When I lived in northern Wisconsin hazelnuts grew wild. Small but so tastie. I harvested but didn't have to plant so I know nothing about it. When is the best time. We are still getting snow and freezing nights here.
I always tell folks you can plant any time the ground isn't frozen, and the soil isn't so saturated you run the risk of compacting the soil by digging. Hazels are so hardy they barely go dormant, and they start their fertility cycle really early in the spring. I say plant as soon as you can!
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Isaac Hill wrote:Hazels are Monocious, there aren't 'male' and 'female' trees, they're wind pollinated so they should be grown close to each other (hazel hedges are great) and my favorite place to buy the plants is oikos tree crops (http://www.oikostreecrops.com/Nuts/Hazelnuts/), this year they had a lot of different varieties that they'd developed. The native ones have smaller nuts, and the european ones are less resistant to diseases, so hybrids of the two are preferable.
oikos is were i purchased my first seedlings, and also from coldstream farm.
Had a difficult location that was clay on one end and loam on the other, i used thick cardboard and fresh woodchips on top for mulch. Cut holes for seedlings and planted them. Also added forest soil with mycelium to the holes, the cardboard and wood chips were soon colinised and helped the seedlings thrive. There now 8' tall by 12' wide.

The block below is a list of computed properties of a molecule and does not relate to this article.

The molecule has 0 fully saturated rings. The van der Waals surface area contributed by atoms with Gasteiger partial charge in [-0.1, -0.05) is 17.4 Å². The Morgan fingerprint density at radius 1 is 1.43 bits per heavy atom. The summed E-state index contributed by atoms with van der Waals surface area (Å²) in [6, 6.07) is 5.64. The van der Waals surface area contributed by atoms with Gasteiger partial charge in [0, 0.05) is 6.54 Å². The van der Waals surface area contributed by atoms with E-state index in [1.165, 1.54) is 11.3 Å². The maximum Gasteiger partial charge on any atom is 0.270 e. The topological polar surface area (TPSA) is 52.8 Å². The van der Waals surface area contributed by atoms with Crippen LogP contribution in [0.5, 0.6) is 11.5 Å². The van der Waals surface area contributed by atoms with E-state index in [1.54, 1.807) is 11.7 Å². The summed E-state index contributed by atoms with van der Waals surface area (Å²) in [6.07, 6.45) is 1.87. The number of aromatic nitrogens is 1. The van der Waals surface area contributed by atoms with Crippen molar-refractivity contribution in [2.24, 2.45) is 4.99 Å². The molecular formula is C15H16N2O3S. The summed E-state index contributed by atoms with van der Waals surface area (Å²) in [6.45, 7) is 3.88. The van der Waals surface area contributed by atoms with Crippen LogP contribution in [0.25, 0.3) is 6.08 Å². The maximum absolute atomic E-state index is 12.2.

The row is 75' long and produces a nice crop of nuts. I belive having several types helps yeilds.
Squirrels have spread them to several locations in my yard and the fields around me.
Anyone have any experience with Hazelberts? I have a really small garden and was hoping to use these as a small 'canopy' layer (about as big as I could get away with) any advice as to pollination, size and yield?
I’m looking to compile a list of Hazelnut farmers in US agricultural zones 7 through 9.
I’m wanting to purchase clones from specific trees this fall for a reasearh project. Any assistance would be greatly appreciated!
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